An Unconventional Journey to Unbound Gravel 2021

April 05, 2021

Nine Weeks out from Unbound Gravel – oh sh**!

As with every Sunday evening, I sit in front of my laptop writing schedules for the athletes that I coach. Building out the weekly plan for one of my athletes, I scroll down to June and see that Unbound Gravel, one of his top priority events, is nine weeks away. As I write the words: “The next seven weeks will be heavy mileage, and we will incorporate intensity into your training. Don’t worry, you’re ready for it – you’ve been building up to this point for months” …it dawns on me, I, too, am racing the Unbound Gravel 200 mile race in nine weeks. However, the difference with my situation is that I have not been building up to this point for months. I am certainly not ready for heavy mileage with intensity. In fact, I’ve barely ridden my bike this year!

Trying not to panic, I log into my Strava account to confirm just how dire my current situation is:

  • Total 2018 mileage Jan – March 15: 1845 miles
  • Total 2019 mileage Jan – March 15: 1968 miles
  • Total 2020 mileage Jan – March 15: 2013 miles
  • Total 2021 mileage Jan – March 15: 521 miles

Oh, dear!

Amy Charity racing in the 2019 DK200
Diggin deep through the Flint Hills.
Amy in a paceline in the midst of the dust of DK200 in 2019.
It’s hammer time in the middle of a long race.

I’m not a math major, but by my calculations, I’ve done approximately 25% of what I need to do to prepare for this beast of a race. Unbound Gravel is no joke. It requires respect and preparation. By beast of a race, I am referring to the type of race where you have an out-of-body experience. I’m referring to a race that starts with an intense pace that takes me back to criterium racing days…for the first 30 miles. After the lead groups are formed, it feels more like a road race, where you and your group hammer away for the next 120+ miles trying to keep the pressure on the pedals and the pace high. For the final 50 miles, Unbound begins to feel like a time trial. I’m either alone or with one or two others and starting to come unglued and have disconnected thoughts as I attempt to keep my wits about me during the 12th hour on the bike.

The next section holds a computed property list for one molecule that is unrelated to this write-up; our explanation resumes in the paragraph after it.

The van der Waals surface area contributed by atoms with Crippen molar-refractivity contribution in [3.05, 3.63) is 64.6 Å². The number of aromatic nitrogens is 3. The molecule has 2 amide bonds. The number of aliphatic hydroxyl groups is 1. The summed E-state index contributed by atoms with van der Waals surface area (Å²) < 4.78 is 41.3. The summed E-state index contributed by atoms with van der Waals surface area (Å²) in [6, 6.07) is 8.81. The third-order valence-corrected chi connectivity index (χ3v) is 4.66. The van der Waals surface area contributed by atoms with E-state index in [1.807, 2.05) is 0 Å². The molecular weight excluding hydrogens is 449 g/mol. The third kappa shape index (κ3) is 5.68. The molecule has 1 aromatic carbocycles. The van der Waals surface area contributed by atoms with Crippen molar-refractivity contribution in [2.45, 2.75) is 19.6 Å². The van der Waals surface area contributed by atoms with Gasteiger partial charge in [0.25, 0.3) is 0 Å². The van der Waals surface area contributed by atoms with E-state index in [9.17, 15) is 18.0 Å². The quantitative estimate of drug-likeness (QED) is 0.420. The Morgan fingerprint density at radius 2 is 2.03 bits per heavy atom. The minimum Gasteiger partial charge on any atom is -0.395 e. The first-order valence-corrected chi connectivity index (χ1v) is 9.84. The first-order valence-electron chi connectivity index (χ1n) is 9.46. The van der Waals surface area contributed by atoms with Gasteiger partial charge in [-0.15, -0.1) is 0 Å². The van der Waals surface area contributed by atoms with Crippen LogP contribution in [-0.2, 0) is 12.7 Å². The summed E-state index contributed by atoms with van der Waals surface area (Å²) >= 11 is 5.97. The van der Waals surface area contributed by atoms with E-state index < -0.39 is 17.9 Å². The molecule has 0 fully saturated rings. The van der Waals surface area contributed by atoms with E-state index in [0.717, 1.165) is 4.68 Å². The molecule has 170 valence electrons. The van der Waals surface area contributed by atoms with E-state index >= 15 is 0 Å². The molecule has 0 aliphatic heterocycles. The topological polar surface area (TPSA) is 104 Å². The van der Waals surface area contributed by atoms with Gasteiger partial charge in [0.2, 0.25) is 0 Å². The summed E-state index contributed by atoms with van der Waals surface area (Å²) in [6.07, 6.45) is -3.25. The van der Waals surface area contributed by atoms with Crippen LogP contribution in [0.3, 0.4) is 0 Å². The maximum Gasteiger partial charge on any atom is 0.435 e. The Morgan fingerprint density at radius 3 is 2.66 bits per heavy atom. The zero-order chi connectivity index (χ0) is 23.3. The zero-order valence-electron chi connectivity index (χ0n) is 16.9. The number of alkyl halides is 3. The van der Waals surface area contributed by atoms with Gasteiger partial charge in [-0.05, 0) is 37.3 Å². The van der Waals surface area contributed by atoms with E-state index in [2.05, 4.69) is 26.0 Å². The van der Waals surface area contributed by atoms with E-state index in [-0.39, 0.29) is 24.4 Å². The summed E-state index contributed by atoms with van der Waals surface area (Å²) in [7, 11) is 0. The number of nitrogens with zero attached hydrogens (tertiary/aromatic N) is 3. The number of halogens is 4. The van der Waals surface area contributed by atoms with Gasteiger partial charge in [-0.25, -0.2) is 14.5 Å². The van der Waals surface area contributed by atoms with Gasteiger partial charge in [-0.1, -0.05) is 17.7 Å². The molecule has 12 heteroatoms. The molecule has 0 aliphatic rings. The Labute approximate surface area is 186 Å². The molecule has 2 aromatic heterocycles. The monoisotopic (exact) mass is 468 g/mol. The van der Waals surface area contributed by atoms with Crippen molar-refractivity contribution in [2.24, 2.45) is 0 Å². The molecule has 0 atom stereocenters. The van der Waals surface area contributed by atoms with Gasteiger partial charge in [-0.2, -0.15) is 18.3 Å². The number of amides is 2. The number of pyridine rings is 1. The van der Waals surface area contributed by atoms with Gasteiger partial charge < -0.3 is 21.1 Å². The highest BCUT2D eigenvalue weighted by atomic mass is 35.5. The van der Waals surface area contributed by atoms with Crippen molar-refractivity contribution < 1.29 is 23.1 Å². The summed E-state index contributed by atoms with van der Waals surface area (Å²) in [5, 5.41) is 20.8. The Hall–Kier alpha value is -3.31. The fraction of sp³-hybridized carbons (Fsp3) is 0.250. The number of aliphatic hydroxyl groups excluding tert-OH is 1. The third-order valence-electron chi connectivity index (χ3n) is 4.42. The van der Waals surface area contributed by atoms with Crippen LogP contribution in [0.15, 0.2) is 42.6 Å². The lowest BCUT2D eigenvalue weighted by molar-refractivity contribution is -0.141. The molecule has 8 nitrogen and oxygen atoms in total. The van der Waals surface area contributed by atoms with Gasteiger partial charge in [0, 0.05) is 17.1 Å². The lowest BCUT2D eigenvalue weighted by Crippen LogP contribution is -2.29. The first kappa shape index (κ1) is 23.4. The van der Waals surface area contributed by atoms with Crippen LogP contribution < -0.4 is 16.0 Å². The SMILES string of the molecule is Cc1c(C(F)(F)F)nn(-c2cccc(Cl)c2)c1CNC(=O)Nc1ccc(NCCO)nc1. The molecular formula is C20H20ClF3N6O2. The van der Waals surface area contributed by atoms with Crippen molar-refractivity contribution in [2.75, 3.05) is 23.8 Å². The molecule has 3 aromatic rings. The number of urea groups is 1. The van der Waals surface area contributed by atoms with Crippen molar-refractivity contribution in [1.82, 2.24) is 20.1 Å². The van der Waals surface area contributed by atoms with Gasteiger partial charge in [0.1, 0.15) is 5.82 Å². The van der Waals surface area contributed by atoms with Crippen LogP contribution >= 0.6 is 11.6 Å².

Bottom line, I do not feel prepared physically or mentally for this massive physical undertaking. Not to mention I’m still piecing together the bike that I will ride for the event! That said, I will be racing the Unbound Gravel in *gulp* 60-ish days.

Amy laying on the ground with her feet up on a chair after the race in 2019.
Hopefully, this is as rough as I’ll feel after the race this year…

I would be remiss not to reflect on how it is that I find myself in this situation. I feel confident that I am speaking on behalf of…well, just about everyone in the world (!) when I say that the past 12 months have been unique. In my case, they have been filled with complex and heart-wrenching challenges coupled with silver linings that remind me of why I’m an eternal optimist.

Without belaboring the details, the lows were significant and traumatic. They included the death of a friend and business partner, getting a fairly severe case of COVID where I found myself in the ER with pneumonia and having to accept the loss of a very cherished friendship.

The highs included purchasing SBT GRVL and having the opportunity to work with an incredible team. Adventuring deep into the backcountry on foot and skis with some of the best friends I’ve ever had. And feeling more connected to my husband than ever before.

In this complex, challenging, unique 12-month period, I find myself in a situation where I am under no uncertain terms, underprepared for an event whose outcome matters to me. However, the past year has been tumultuous and just plain weird for all of us. If we have learned anything, it is that we are resilient and we adapt to new situations.

So, to my fellow eternal optimists, please join me in finding another silver lining and taking on a challenge that you may feel inadequately prepared for.

Join me on this journey to Unbound Gravel!

Amy with fellow competitor Yuri Hauswald
All smiles after the race.

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